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A Guide to Tasting and Drinking Scotch Whisky
A great whisky based gift
Introduction to Whisky Tasting
I’m getting honey, oats, vanilla with a smoky finish… Well to the untrained eye, or nose, the world of whisky tasting can appear somewhat pretentious. On your first dram of whisky all you will probably get is a fiery throat and a squint in your eye. However, persevere past those first few painful drinks and you will find it amazing just how quickly your senses will develop to allow you to pick out the different and subtle different flavours that make up a whisky.
Although we talk a lot about the taste of a whisky most of the work is done in the nose. Your nose is an extremely sensitive instrument and can detect around 35,000 different smells, and can recognise a smell when diluted to one part in a million. Pretty incredible really. Your mouth on the other hand is a relative barbarian and can only detect a mere four tastes; salt, sweet, bitter and sour. The key to whisky tasting is to combine the two and make the most of both.
Everybody’s nose is different and we will all have a dram and probably detect slightly different things, but discussing these with your friends is all part of the fun of whisky tasting. The nose is so important that master whisky tasters are smugly known simply as “noses”, a title that I strive for but am sure will never obtain.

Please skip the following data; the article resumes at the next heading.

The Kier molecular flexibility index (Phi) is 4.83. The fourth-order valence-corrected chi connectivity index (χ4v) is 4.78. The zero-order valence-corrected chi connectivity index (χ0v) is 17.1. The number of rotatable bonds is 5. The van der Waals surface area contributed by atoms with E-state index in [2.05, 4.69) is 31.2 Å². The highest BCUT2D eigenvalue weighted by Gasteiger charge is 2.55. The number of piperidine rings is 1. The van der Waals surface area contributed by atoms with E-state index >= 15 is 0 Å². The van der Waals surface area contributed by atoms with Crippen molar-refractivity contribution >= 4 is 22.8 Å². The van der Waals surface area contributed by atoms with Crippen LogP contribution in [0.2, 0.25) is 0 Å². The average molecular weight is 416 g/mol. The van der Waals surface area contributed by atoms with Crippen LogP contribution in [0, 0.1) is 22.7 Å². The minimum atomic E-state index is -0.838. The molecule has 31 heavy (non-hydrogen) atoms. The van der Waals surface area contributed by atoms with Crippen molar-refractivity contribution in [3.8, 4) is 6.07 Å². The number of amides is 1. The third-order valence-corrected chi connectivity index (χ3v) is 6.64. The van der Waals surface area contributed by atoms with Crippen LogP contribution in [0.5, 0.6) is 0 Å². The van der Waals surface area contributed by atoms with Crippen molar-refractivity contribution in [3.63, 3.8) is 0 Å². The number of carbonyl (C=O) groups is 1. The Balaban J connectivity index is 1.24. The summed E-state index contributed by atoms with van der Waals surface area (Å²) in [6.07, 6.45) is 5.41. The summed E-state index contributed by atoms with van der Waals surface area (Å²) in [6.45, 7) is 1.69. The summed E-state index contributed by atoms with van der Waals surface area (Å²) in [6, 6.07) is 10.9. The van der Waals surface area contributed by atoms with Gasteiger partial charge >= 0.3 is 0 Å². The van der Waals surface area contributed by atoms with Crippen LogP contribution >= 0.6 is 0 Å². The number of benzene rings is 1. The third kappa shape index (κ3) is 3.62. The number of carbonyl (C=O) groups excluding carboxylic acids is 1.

When tasting / nosing a whisky you essentially look for 4 things how it looks (colour) how it smells (the nose), how it tastes (the palette) and the finish. The finish is how it tastes after the initial flavour has gone, similar to an aftertaste but can last much longer, some whiskies have finishes that literally last all night, a Laphroaig would be a good example.
When assessing a whisky’s appearance colour is the main criteria. All whiskies have different colours and can range from perfectly clear in the case of a new spirit to deep dark oily brown. The colour generally comes from the cask so gives you a good indication of what the cask held in it’s previous life and the duration that it has been maturing in that cask for. Casks are almost always made of oak and often were used to hold sherry, port or bourbon in before being used for whisky.